Wednesday, July 10, 2024

From nematodes to humans a common brain network motif intertwines hierarch and modularity.

Pathak et al. (abstract below) suggest the evolved pattern they describe may apply to information processing networks in general, in particular to those of evolving AI implementations.

Significance
Nervous systems are often schematically represented in terms of hierarchically arranged layers with stimuli in the “input” layer sequentially transformed through successive layers, eventually giving rise to response in the “output” layer. Empirical investigations of hierarchy in specific brain regions, e.g., the visual cortex, typically employ detailed anatomical information. However, a general method for identifying the underlying hierarchy from the connectome alone has so far been elusive. By proposing an optimized index that quantifies the hierarchy extant in a network, we reveal an architectural motif underlying the mesoscopic organization of nervous systems across different species. It involves both modular partitioning and hierarchical layered arrangement, suggesting that brains employ an optimal mix of parallel (modular) and sequential (hierarchic) information processing.
Abstract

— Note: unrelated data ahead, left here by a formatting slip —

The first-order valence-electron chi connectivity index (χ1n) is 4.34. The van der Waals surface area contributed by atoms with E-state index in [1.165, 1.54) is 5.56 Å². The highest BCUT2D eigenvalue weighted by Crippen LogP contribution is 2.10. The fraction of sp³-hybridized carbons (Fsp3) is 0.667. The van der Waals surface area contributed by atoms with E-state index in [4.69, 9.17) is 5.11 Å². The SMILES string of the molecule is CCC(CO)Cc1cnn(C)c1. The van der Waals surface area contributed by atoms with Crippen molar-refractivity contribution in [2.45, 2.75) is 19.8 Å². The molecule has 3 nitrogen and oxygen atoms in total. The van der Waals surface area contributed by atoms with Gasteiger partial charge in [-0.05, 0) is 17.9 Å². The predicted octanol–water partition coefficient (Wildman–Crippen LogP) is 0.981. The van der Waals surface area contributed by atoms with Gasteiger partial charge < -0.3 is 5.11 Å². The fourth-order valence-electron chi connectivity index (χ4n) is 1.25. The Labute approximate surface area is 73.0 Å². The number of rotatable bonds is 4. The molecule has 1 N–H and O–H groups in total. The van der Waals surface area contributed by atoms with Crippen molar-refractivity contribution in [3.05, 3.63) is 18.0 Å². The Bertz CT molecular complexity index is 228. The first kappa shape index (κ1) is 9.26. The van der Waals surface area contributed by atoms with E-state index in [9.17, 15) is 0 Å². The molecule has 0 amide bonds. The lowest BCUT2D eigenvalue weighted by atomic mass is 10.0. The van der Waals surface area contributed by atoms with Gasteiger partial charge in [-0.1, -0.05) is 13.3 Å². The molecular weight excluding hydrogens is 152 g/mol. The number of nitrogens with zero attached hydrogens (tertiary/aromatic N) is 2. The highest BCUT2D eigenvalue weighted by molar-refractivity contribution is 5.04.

Networks involved in information processing often have their nodes arranged hierarchically, with the majority of connections occurring in adjacent levels. However, despite being an intuitively appealing concept, the hierarchical organization of large networks, such as those in the brain, is difficult to identify, especially in absence of additional information beyond that provided by the connectome. In this paper, we propose a framework to uncover the hierarchical structure of a given network, that identifies the nodes occupying each level as well as the sequential order of the levels. It involves optimizing a metric that we use to quantify the extent of hierarchy present in a network. Applying this measure to various brain networks, ranging from the nervous system of the nematode Caenorhabditis elegans to the human connectome, we unexpectedly find that they exhibit a common network architectural motif intertwining hierarchy and modularity. This suggests that brain networks may have evolved to simultaneously exploit the functional advantages of these two types of organizations, viz., relatively independent modules performing distributed processing in parallel and a hierarchical structure that allows sequential pooling of these multiple processing streams. An intriguing possibility is that this property we report may be common to information processing networks in general.

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